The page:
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Tsing Hua Journal of Chinese Studies
ISSN 0577-9170; DOI 10.6503/THJCS


Correlative Thinking, Recitation and the Realization of Desire in Early Han Fu

Vol. 36 No. 2   12/2006    


Correlative Thinking, Recitation and the Realization of Desire in Early Han Fu


Yu-yu Cheng









Key words

Han fu, Seven Stimuli, correlative thinking, recitation, experience of pleasure, nurturing the body


   This essay takes as its point of departure the curative powers of Mei Sheng's “Seven Stimuli"; goes on to discuss relevant passages from texts such as Han feizi, Lushi chunqiu, and Huai nanzi; and cites as points of comparison “ Zixu's Rhapsody," “Rhapsody on Shanglin," and “ Rhapsody on Wind Pipes." My discussion follows two lines of inquiry: (1) in what manner can the epideictic (fu) poet-who can cite the names of myriad things and recite history through verse-be likened to a philosopher or a medicine man in his role as caretaker of the ruler's health; at the same time, how do the curative techniques offered by the epideictic poet compare to inquiries into fundamental cosmic principles, ethical norms, and medical techniques? (2) how can pleasures-in particular, the pleasures of sight and sound-be experienced through language? The emphasis of my essay is on analyzing the epideictic poet's deployment of categories that organize experience and the effects of reduplicative binomials. Such binomials, by virtue of being able to take on multiple referents simultaneously, can create correspondences across categories. Through these two lines of discussion, I wish to reframe the epideictic verse of the early Han as a technique of nurturing the ruler's health, and understand how desires based in perception are understood as an accepted mode of narrating experience through a concrete analysis of the workings of fu language.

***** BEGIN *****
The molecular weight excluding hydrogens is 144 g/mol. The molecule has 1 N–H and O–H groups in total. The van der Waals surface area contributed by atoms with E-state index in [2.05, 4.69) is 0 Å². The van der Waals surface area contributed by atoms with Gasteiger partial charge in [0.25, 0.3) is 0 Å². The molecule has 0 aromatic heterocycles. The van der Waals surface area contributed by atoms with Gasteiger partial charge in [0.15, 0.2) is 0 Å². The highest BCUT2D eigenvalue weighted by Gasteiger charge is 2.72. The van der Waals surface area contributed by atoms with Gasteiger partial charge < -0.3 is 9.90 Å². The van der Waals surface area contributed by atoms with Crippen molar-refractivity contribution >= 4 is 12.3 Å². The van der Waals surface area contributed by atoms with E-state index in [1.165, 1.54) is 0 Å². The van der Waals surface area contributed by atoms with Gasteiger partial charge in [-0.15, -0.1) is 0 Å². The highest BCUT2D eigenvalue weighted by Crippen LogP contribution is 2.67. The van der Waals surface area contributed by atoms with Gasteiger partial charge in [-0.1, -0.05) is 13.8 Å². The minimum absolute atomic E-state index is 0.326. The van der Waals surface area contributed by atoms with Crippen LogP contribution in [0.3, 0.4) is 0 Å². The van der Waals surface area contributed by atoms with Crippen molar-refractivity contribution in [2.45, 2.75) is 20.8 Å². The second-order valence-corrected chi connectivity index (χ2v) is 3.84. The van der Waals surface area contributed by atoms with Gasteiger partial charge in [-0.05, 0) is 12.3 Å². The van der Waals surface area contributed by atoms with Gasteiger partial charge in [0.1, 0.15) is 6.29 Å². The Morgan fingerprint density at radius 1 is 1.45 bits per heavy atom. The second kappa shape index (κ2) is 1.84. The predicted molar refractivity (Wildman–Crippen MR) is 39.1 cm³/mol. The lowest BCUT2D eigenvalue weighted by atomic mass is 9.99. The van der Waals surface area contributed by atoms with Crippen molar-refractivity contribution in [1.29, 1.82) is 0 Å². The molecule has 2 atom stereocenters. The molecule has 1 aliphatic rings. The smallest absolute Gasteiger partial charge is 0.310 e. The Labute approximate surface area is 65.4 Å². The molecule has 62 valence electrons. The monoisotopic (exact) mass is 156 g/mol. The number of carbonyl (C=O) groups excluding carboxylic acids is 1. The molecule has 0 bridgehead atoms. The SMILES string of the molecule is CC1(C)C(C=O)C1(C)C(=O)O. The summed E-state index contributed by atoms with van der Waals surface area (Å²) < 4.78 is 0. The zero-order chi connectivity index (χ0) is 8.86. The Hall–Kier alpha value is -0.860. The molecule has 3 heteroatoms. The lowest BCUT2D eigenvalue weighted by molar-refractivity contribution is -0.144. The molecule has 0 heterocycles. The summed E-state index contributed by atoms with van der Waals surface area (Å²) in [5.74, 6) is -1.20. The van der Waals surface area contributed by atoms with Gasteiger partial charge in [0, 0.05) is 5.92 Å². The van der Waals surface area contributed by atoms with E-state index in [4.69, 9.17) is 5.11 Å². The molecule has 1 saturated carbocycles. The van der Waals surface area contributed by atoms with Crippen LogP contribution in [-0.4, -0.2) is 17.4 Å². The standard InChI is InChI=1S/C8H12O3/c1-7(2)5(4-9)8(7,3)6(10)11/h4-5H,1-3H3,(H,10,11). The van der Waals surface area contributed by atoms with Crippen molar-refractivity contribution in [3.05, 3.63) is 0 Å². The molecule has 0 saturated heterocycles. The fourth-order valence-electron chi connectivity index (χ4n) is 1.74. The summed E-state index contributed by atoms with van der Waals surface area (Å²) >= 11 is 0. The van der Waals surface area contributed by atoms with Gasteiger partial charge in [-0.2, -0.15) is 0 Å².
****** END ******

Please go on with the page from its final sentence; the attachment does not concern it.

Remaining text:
Author: Yu-yu Cheng
Genre: Article
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